People that enjoy writing have diverse habits. Sullivan recommends to anyone seriously interested in pursuing writing, to do it every day. Although he readily admits at times it’s difficult for him to always follow this rule, especially in the midst of hectic college semesters. He tries to write a little bit every morning after he wakes up, while his mind is uncluttered with all the things he has to do that day. He feels that he is always much more productive with this morning writing schedule during the months of summer break. Sullivan shares, “What makes poetry possible for me, is that it’s doable. I can’t write a novel while I’m teaching, but I can put an hour into writing a day for a couple of weeks. I’ll then set it aside, and come back to it and work on it again for another couple of weeks. That’s reasonable.”

Sullivan prefers to write his first draft lines in long hand, in one of his numerous notebooks. He laughingly says, “I think that anyone that writes poetry probably have hundreds of unfinished poems, so sometimes when I feel really uninspired, I will go back to one of these notebooks and flip through and see if there’s something that strikes my eye. If there’s something with more potential, that I never finished, I might work on that.” He only types them into his laptop when he feels they, “have something substantial going on there with possibilities, but it has to be a certain standard before I bother to type them out.”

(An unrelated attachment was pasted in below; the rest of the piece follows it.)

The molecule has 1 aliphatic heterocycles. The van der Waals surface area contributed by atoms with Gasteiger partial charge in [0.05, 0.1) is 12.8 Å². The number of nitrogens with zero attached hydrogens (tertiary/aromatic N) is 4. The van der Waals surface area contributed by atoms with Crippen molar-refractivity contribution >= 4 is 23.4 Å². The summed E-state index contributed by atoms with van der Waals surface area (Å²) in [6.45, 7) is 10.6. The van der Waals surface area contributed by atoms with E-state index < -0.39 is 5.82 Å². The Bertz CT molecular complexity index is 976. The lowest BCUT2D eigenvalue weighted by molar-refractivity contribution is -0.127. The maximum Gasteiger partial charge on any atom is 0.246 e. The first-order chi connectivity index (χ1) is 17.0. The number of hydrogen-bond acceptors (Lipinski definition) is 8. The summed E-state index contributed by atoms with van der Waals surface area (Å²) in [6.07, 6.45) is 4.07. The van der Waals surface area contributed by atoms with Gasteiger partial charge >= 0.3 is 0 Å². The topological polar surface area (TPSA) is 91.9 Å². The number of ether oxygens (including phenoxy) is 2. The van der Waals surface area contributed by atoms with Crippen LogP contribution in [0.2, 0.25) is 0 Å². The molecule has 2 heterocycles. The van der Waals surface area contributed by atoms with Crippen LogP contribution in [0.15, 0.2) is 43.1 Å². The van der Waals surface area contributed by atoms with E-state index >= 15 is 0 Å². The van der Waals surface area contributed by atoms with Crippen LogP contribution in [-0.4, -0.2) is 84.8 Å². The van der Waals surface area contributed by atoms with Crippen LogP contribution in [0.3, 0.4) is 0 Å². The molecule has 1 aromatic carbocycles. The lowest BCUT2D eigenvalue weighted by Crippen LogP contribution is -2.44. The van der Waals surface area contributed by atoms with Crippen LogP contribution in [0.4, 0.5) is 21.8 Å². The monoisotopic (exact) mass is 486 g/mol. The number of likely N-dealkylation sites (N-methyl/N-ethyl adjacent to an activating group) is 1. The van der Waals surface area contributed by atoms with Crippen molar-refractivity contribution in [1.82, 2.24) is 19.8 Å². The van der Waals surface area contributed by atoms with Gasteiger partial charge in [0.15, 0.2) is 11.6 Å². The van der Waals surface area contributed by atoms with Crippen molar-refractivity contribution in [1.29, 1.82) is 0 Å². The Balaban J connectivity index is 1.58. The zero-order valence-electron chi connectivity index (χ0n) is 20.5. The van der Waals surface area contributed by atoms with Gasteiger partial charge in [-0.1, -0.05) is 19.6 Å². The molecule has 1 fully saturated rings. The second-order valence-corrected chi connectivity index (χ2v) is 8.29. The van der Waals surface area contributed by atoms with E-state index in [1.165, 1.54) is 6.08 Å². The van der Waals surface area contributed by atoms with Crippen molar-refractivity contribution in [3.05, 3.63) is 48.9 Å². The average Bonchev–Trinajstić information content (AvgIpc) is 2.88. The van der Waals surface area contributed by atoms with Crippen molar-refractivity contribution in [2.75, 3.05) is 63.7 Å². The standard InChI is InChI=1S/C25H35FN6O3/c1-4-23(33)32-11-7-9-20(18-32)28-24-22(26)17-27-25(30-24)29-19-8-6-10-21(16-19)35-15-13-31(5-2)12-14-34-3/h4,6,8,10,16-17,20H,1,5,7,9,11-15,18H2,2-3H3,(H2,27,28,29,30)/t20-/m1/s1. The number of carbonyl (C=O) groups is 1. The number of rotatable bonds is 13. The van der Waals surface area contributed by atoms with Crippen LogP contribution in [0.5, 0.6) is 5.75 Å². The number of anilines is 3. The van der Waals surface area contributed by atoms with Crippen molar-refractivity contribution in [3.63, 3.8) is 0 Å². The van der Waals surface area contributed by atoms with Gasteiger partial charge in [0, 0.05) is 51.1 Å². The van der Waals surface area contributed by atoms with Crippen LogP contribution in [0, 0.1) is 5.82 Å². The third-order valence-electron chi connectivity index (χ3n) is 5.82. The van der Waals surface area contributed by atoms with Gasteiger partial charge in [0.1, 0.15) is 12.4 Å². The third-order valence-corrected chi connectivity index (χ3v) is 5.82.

Sullivan has been a collaborating member of an active writing group, for the past two years with Dr. James Reese from Mount Marty, Neil Harrison out of Nebraska, and other professionals. He finds the feedback from the supportive critiques that the group provides, incredibly helpful. They have given him great suggestions and ideas that have helped to make his work stronger.

In terms of style, Sullivan feels his poetic form is similar in some ways to Sharon Olds, in that he doesn’t worry as much about line length, but is more concerned about the overall content, with coherent, structured images, and the repetition of sounds that are interesting. Sullivan enjoys experimenting and doesn’t stick to one type of form. He varies his format depending on what feels right for the particular poem. Sometimes they are couplets, or three-lined stanzas. Other times, he features unrhymed sonnets, or even a completely free form style.